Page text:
Tuesday, May 3, 2011

The Beyond (1981) review


David Warbeck (Dr. John McCabe), Catriona MacColl (Liza Merrill), Cinzia Monreale (Emily), Al Cliver (Dr. Harris)

Directed by Lucio Fulci

The Short Version: One of the best examples of Italian horror, this 1981 Gothic gore mini epic is a flawed, yet shining effort in Senor Fulci's directorial catalog; a career that spans all genres. Bearing a visual style akin to the likes of Sergio Leone and Dario Argento, Lucio Fulci's movie about demonic forces entering our world is a visual feast of flesh splattered onto a cinematic canvas not unlike the hauntingly macabre landscape painted by the guardian of hell's gate at the films beginning.

In 1927 Louisiana, a group of angry villagers brutally assault, mutilate and crucify a man named Sweick, a painter and alleged warlock living in the Seven Doors Hotel, the apparent guardian of a door to hell situated in the hotel's basement. Fifty-four years later, Liza Merrill purchases the old hotel and notices bizarre occurrences that are intensified after she meets a peculiar blind girl named Emily. Detailing that she must leave the establishment before the gate is opened, a plumber inadvertently locates a hidden room in the bowels of the hotel thereby allowing hells minions to walk the Earth.

Fulci often took minor roles in his movies and here he is as the librarian (left)

Lucio Fulci is often referred to by fans and critics alike as either a directorial genius or a cinematic hack. The latter is a bit harsh, but Fulci has arguably been behind the wheel of a number of ghoulishly interesting productions most famously in the horror genre. While some of his genre efforts are painful exercises in tedium such as MANHATTAN BABY (a film that rewards insomniacs with some laughable effects work at the end), others such as HOUSE BY THE CEMETERY (1981) serve up dollops of generous gore, but lack a cohesive script, or anything resembling common sense.

One of the best and creepiest shots in the film

THE BEYOND (1981), while possessing some narrative hiccups, nonetheless contains a nightmarish quality that, whether by intention, or by accident, is undeniably omnipresent. It's noticeable from the opening prologue and doesn't stop till the shockingly surreal final moments. Fulci touches on this otherworldy quality using it to good effect in his CITY OF THE LIVING DEAD (1980), but is far more creatively inclined in its utilization here. HOUSE BY THE CEMETERY also possesses this aura of dread, as intermittent and lazily cobbled together as that film may be. One of four films dealing with the living dead, Dardano Sachetti's script (along with two other contributors including Fulci) attains Lovecraftian levels of arcane spookery even if all of the elements seldom grasp coherence. Exactly how does the book of Eibon fit into the scheme of things? If Sweick was actually the guardian to the gateway to hell, why does he ultimately end up as the key proponent of the demonic assault? Why does the little girl--whose eyes turn a milky white akin to Emily the friendly ghost--become evil?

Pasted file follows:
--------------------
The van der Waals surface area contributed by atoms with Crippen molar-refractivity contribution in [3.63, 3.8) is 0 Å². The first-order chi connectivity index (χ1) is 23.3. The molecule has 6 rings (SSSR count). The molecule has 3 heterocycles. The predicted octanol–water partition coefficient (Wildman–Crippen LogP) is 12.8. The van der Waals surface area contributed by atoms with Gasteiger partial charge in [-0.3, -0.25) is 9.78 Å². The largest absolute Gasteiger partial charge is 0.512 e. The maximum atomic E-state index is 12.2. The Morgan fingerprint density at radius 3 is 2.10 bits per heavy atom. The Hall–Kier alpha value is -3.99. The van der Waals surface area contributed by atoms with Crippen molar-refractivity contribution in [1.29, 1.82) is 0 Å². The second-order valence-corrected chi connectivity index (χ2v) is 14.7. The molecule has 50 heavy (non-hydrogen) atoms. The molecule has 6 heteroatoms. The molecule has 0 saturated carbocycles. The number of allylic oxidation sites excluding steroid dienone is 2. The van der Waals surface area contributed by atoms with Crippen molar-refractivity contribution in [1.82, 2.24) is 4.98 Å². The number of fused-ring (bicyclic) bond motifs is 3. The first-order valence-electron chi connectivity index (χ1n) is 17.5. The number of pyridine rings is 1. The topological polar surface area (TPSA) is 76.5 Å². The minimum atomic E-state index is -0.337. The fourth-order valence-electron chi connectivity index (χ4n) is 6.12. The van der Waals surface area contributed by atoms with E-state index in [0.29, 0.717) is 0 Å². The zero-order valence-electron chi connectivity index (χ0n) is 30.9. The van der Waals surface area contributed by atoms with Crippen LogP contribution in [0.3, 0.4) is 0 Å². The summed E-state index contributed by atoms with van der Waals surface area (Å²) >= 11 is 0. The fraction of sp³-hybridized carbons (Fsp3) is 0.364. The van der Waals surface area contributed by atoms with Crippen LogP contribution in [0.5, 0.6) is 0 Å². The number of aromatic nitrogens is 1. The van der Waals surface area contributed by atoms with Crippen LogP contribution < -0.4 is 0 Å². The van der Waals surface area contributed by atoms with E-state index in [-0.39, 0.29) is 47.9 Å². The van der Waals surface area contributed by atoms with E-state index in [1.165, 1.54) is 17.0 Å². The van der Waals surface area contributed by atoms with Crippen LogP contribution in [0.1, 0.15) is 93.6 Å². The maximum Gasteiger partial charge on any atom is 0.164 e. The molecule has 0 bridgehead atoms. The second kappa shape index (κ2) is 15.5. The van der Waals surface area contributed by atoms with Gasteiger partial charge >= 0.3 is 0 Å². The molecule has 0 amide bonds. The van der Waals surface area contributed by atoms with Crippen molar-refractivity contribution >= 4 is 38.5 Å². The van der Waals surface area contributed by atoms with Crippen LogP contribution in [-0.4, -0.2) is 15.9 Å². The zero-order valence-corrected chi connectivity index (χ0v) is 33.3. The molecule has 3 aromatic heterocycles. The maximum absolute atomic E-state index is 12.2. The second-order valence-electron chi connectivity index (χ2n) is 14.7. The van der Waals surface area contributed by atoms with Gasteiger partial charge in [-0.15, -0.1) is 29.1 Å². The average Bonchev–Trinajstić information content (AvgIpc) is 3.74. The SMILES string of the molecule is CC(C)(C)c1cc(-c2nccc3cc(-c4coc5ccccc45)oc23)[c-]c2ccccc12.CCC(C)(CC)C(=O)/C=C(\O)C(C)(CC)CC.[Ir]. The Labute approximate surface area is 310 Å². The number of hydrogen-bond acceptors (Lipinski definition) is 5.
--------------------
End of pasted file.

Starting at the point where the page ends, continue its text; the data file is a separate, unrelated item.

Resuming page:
Another grand photographic image worthy of a painting features the blind Emily in the middle of a causeway

Fulci's occasionally irrational, doom-laden terror tale of ghouls and ghosts entering our world bears more than a few passing similarities to Michael Winner's equally bizarre, but slightly more plausible THE SENTINEL (1977). Like that movie, the script for Fulci's film features a hotel situated over hell's realm guarded by a white eyed gatekeeper. The Italian picture is by no means a direct clone, but the connection is unmistakable. One thing Winner's movie doesn't have is a gruesome parade of cruelty that the Italians excelled at during the latter 1970s and early 1980s.

Over the years, Italian horror pictures have lovingly indulged in a fascination for ocular mayhem and THE BEYOND may well be the orb abuse champion. Whether poked, impaled, stabbed or crushed, eyes are also symbolic of a more supernatural level, such as the character of Emily, a blind, ghostly emissary from 'The Beyond' bearing solid white eyes. Also a young girl, who witnesses her mother's face turned into a pulpy miasma of grue loses her sight and ocular pigmentation after an encounter in a surreally imagined coroner's room replete with creepy cadavers.

THE BEYOND would likely be a lesser effort if not for the Gothic enhancement of Sergio Salvati's entrancing cinematography. The prologue is wonderfully captured on film and arguably one of the best sequences in horror cinema and a helluva way to kick off the movie. Sweick, the gatekeeper and a purported alchemist is working on a painting of a vast, barren landscape littered with lost souls. He's interrupted by a gaggle of torch bearing executioners. Proclaiming the consequences of his death, the villagers proceed to sadistically murder the man by the use of chains, nails and quicklime. As Sweick is viciously whipped (his flesh shredded by chains), close ups of his painting are seen accompanied by each thrash and cry of pain.

This painting plays an important role in the film, too, and is either the most linear aspect of the movie, or one of the most contrived. Apparently, it, too, acts as a door into hell. By the end of the movie, all roads figuratively lead to the basement of the Seven Doors Hotel. Entering the fog enshrouded hidden room uncovered earlier in the picture by Joe the Plumber, our two sole survivors find themselves unwitting occupants in the very landscape painted by Sweick--they have become a part of the painting--their eyes burned solid white, permanent occupants of this bleakly apathetic afterworld.